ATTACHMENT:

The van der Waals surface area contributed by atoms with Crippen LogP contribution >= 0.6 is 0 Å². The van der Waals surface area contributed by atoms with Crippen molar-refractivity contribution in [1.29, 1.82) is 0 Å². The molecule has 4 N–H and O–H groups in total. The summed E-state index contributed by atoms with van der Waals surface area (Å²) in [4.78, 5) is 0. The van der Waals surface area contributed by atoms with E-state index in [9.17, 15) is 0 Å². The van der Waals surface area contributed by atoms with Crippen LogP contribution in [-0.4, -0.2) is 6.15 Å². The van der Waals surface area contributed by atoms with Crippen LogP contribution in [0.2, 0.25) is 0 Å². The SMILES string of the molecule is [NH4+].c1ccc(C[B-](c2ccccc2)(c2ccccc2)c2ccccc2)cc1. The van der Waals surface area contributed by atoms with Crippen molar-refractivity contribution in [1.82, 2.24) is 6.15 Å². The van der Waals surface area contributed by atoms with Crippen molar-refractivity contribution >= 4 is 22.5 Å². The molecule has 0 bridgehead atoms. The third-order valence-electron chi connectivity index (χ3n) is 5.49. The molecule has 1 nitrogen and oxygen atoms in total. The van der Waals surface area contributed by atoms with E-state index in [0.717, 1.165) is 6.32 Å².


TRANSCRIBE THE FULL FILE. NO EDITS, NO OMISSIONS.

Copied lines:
The van der Waals surface area contributed by atoms with Crippen LogP contribution >= 0.6 is 0 Å². The van der Waals surface area contributed by atoms with Crippen molar-refractivity contribution in [1.29, 1.82) is 0 Å². The molecule has 4 N–H and O–H groups in total. The summed E-state index contributed by atoms with van der Waals surface area (Å²) in [4.78, 5) is 0. The van der Waals surface area contributed by atoms with E-state index in [9.17, 15) is 0 Å². The van der Waals surface area contributed by atoms with Crippen LogP contribution in [-0.4, -0.2) is 6.15 Å². The van der Waals surface area contributed by atoms with Crippen LogP contribution in [0.2, 0.25) is 0 Å². The SMILES string of the molecule is [NH4+].c1ccc(C[B-](c2ccccc2)(c2ccccc2)c2ccccc2)cc1. The van der Waals surface area contributed by atoms with Crippen molar-refractivity contribution in [1.82, 2.24) is 6.15 Å². The van der Waals surface area contributed by atoms with Crippen molar-refractivity contribution >= 4 is 22.5 Å². The molecule has 0 bridgehead atoms. The third-order valence-electron chi connectivity index (χ3n) is 5.49. The molecule has 1 nitrogen and oxygen atoms in total. The van der Waals surface area contributed by atoms with E-state index in [0.717, 1.165) is 6.32 Å².